by Allison Haver
The group of fifth- and sixth-grade students traveled to the U.S. Space and Rocket Center in Huntsville, Ala., April 2-4, for the experience and had the opportunity to take part in hands-on learning in space exploration.
The three-day program, which went from 7:30 a.m. to 10:00 p.m., included a simulated space mission, lessons on space history and astronaut training on authentic astronaut simulators.
The main focus of the camp was space exploration, which reflected what the students were learning in the classroom, according to Mabel Elementary sixth-grade teacher Sumer Walser.
"The camp really tied into our curriculum, especially our sixth grade science curriculum," Walser said.
Walser was joined by fellow Mabel Elementary teachers Leah Jones and Jeanie Hicks and several parent chaperones on the trip.
As part of the camp's simulated space mission, students worked in mission control or launch as a part of the "flight crew."
The Mabel group was broken into three groups for three separate missions.
The teams were named after famous astronauts including Team Armstrong, Team Aldrin, and Team Bean.
Each student within the group was given a specific role that each real space mission must have in order to do its job successfully. Assigned roles included pilots, scientists, flight specialists, and many others.
Every group was given feedback from camp instructors on how well they worked together and their professionalism they conveyed during the mission.
Student participants also had the opportunity to build and launch their own model rockets, ride on a "lunar seat" which is intended to replicate walking on the moon, and participated in lectures on topics such as the Apollo missions and a Rocket Expo that discussed different types of rockets.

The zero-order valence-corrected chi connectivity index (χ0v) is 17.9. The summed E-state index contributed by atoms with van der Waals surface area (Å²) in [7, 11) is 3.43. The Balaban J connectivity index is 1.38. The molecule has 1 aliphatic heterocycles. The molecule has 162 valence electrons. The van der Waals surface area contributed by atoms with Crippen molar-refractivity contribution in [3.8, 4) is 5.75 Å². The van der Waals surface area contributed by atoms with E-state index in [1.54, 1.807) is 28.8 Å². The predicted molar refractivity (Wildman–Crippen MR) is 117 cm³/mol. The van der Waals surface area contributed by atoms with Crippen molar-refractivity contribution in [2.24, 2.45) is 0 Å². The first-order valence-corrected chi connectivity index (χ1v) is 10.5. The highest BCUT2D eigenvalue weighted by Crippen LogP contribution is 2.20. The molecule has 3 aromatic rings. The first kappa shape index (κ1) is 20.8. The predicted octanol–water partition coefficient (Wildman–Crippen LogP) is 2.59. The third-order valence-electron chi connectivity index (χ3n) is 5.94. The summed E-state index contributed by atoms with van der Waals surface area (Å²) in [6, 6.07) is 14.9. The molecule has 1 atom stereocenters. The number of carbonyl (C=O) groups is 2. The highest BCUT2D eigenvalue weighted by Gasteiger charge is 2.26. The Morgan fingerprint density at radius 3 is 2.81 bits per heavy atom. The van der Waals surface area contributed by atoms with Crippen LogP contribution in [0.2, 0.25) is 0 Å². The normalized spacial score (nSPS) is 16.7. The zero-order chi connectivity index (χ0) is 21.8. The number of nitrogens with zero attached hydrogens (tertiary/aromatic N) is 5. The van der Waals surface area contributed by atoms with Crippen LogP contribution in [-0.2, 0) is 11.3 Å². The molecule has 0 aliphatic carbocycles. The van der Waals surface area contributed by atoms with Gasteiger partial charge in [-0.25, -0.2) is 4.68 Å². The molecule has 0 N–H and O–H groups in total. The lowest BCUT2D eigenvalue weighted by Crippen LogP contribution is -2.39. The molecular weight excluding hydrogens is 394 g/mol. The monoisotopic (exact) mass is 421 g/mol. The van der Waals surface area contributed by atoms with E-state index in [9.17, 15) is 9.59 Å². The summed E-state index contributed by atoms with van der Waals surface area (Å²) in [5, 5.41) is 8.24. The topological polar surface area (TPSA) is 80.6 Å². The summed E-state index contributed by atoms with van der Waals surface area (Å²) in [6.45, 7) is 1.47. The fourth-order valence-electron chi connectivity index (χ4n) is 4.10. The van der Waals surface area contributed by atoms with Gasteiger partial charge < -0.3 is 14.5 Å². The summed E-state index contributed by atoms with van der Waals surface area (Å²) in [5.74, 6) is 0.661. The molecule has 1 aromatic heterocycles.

With a total of 10 groups participating in the camp, Mabel students took home two out of the three awards given: the mission and team awards.
The team award was given to Mabel for having the best professionalism and team morale and the mission award was received for completing the assigned mission to the best of the group's ability with poise, determination, and success.
The Mabel students also brought home first place in the "Space Bowl," a jeopardy-like competition that encompassed questions to showcase everything the students had learned during their time at camp.
"They were like little sponges the whole time," Walser said. "You could tell they were taking it very seriously and genuinely wanted to be there and were having a good time."
The last day of the camp was "graduation day" and participants received a certificate congratulating them on completing the course.
"The kids become "pathfinder space camp graduates," Walser said. "It (graduation) was supposed to signify that they completed trainee work and they are ready to continue to become the world's future scientists and astronauts."
Walser said the students were still excited about their experience even after coming home.
"They are still talking about it and are still really excited about it," she said Monday. "It was a good experience for them, being away from home and learning as much as they did."